unbroken, simple, small, slow

Keep things simple, small, and slow.

Does it surprise you that promises must be made, agreements if you will, for you, me, all of us, to feel safe, supported, and seen?

What kind of agreements?

I’m talking about agreements we make with ourselves. Pacts. Commitments. Yes, I will follow through on this thing that serves my growth, my potential, my healing, no matter how hard it is.

Why’s that important?


When we make agreements with ourselves, when we feel safe, supported, and seen, we learn to trust ourselves. We’re stronger. We more easily step into our wisdom. We’re less fearful about facing the unknown. We’re more adventurous and exploratory about what we need. We can face the inevitable challenges that arises when we ask to heal.

Safety, support, and trusting our needs matter are the heart of healing.

In my new book, Unbroken: Remember Your Wholeness, a manifesto to healing in a world that keeps us sick, suffering, and stuck, I propose five agreements for smoothing the way to healing with tenderness and building a lifetime relationship to deep, sustainable healing potential, your healing potential.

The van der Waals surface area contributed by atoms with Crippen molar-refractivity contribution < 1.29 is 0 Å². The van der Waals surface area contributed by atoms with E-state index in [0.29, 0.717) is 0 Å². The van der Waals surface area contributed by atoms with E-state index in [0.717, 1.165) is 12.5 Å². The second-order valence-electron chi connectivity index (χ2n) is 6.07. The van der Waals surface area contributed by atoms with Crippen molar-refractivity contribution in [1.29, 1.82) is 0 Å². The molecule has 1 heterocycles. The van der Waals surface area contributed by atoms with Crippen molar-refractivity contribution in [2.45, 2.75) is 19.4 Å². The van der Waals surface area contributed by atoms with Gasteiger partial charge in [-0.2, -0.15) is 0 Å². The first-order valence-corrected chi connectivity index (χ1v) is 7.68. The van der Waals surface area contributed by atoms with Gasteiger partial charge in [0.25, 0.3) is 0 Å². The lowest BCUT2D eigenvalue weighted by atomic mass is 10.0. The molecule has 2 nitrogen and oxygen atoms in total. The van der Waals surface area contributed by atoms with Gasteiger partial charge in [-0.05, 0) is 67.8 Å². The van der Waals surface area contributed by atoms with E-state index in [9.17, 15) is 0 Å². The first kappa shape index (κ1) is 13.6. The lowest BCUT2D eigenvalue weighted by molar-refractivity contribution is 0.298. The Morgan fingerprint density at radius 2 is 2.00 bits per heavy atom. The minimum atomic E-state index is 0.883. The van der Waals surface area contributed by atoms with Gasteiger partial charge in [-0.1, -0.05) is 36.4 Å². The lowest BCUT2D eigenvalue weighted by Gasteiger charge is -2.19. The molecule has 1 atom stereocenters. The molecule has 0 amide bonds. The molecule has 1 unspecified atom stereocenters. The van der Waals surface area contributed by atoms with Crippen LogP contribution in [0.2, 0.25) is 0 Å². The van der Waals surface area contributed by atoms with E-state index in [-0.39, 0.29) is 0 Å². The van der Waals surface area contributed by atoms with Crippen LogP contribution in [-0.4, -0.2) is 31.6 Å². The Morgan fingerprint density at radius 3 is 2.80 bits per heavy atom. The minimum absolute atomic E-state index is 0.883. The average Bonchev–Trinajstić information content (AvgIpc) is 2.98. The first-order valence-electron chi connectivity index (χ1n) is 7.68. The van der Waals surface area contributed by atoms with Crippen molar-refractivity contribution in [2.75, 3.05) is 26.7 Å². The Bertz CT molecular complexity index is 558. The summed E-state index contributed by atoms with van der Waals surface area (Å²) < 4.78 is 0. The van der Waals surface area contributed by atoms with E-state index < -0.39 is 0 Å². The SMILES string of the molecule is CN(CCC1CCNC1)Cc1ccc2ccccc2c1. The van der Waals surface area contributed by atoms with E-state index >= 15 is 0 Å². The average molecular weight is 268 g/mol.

Last time we explored the first of the five agreements: Hold yourself with fierce compassion and safety.

Today I’ll share the second agreement: Keep things simple, small, and slow.

As always, I love your comments!

Keep things simple, small, and slow.

We’re not on the quick fix train anymore, are we? We know nothing worthwhile is accomplished overnight. While the pills and fast remedies of conventional healthcare may help us feel better in the short-term (and sometimes we need short-term relief), what we’re really looking for is healing. Healing requires we shift our equilibrium at the root cause level. For this, we must address our terrain in deep sustainable ways that fit who we are and what we can do.

This means we keep our tasks simple, our goals small, and our pace slow.

You get that, right?

I know this flies in the face of how most of us have been taught to operate. We’re consummate multi-taskers who bite off way more than we can chew. We walk fast, drive fast, live fast. We’re always out of time. Why do you suppose self-help is a multibillion-dollar industry? It thrives on our overwhelm to teach us organization, habit change, and take us on retreats from our crazy lives. Problem is, we can’t yoga, meditate, or hyperorganize ourselves out of this mess. We have to change how we operate.

Neuroscience is clear: the simpler our tasks, the smaller our goals, the slower we go at trying to achieve them, and the less distraction, the more successful we can be at just about everything we set out to do. We learn more, perform better, and can make lasting change.

 Our brains are not designed to multitask. We can learn to do complex tasks well, but in a sequential manner. We believe we’re multitaskers, but we’re not. Even the smallest tasks, done when our attention is elsewhere, will not be done as well as they could be. And the more we try to do at once? The less well we do anything. Our brains focus well on just one task at a time.